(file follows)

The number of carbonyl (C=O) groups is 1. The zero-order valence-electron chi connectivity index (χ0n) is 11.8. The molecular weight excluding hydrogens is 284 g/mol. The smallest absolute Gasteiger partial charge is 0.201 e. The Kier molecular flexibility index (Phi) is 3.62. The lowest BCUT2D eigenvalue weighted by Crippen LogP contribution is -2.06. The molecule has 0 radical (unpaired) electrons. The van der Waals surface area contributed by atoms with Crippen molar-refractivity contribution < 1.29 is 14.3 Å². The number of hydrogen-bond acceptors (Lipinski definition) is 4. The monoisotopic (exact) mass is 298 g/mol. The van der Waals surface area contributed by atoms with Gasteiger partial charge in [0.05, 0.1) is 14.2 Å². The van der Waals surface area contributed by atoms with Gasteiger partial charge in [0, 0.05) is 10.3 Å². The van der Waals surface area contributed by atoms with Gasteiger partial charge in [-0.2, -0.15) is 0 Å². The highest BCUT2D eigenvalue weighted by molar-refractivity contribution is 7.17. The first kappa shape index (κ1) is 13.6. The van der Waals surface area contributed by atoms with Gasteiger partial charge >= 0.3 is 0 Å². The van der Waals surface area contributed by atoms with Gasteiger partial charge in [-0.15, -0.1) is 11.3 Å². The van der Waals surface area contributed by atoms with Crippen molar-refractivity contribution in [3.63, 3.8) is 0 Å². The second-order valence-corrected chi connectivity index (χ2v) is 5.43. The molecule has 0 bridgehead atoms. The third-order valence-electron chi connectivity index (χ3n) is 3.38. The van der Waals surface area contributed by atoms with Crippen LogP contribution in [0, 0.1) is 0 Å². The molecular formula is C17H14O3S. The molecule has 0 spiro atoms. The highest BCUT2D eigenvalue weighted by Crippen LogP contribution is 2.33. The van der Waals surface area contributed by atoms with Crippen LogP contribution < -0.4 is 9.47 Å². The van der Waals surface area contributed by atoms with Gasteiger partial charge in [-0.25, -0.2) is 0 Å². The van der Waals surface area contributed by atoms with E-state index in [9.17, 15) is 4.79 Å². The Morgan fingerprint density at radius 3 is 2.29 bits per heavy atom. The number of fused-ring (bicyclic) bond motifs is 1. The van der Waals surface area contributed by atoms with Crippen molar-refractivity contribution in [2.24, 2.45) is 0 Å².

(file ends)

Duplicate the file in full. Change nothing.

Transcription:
The number of carbonyl (C=O) groups is 1. The zero-order valence-electron chi connectivity index (χ0n) is 11.8. The molecular weight excluding hydrogens is 284 g/mol. The smallest absolute Gasteiger partial charge is 0.201 e. The Kier molecular flexibility index (Phi) is 3.62. The lowest BCUT2D eigenvalue weighted by Crippen LogP contribution is -2.06. The molecule has 0 radical (unpaired) electrons. The van der Waals surface area contributed by atoms with Crippen molar-refractivity contribution < 1.29 is 14.3 Å². The number of hydrogen-bond acceptors (Lipinski definition) is 4. The monoisotopic (exact) mass is 298 g/mol. The van der Waals surface area contributed by atoms with Gasteiger partial charge in [0.05, 0.1) is 14.2 Å². The van der Waals surface area contributed by atoms with Gasteiger partial charge in [0, 0.05) is 10.3 Å². The van der Waals surface area contributed by atoms with Gasteiger partial charge in [-0.2, -0.15) is 0 Å². The highest BCUT2D eigenvalue weighted by molar-refractivity contribution is 7.17. The first kappa shape index (κ1) is 13.6. The van der Waals surface area contributed by atoms with Gasteiger partial charge >= 0.3 is 0 Å². The van der Waals surface area contributed by atoms with Gasteiger partial charge in [-0.15, -0.1) is 11.3 Å². The van der Waals surface area contributed by atoms with Crippen molar-refractivity contribution in [3.63, 3.8) is 0 Å². The second-order valence-corrected chi connectivity index (χ2v) is 5.43. The molecule has 0 bridgehead atoms. The third-order valence-electron chi connectivity index (χ3n) is 3.38. The van der Waals surface area contributed by atoms with Crippen LogP contribution in [0, 0.1) is 0 Å². The molecular formula is C17H14O3S. The molecule has 0 spiro atoms. The highest BCUT2D eigenvalue weighted by Crippen LogP contribution is 2.33. The van der Waals surface area contributed by atoms with Crippen LogP contribution < -0.4 is 9.47 Å². The van der Waals surface area contributed by atoms with Gasteiger partial charge in [-0.25, -0.2) is 0 Å². The van der Waals surface area contributed by atoms with E-state index in [9.17, 15) is 4.79 Å². The Morgan fingerprint density at radius 3 is 2.29 bits per heavy atom. The number of fused-ring (bicyclic) bond motifs is 1. The van der Waals surface area contributed by atoms with Crippen molar-refractivity contribution in [2.24, 2.45) is 0 Å².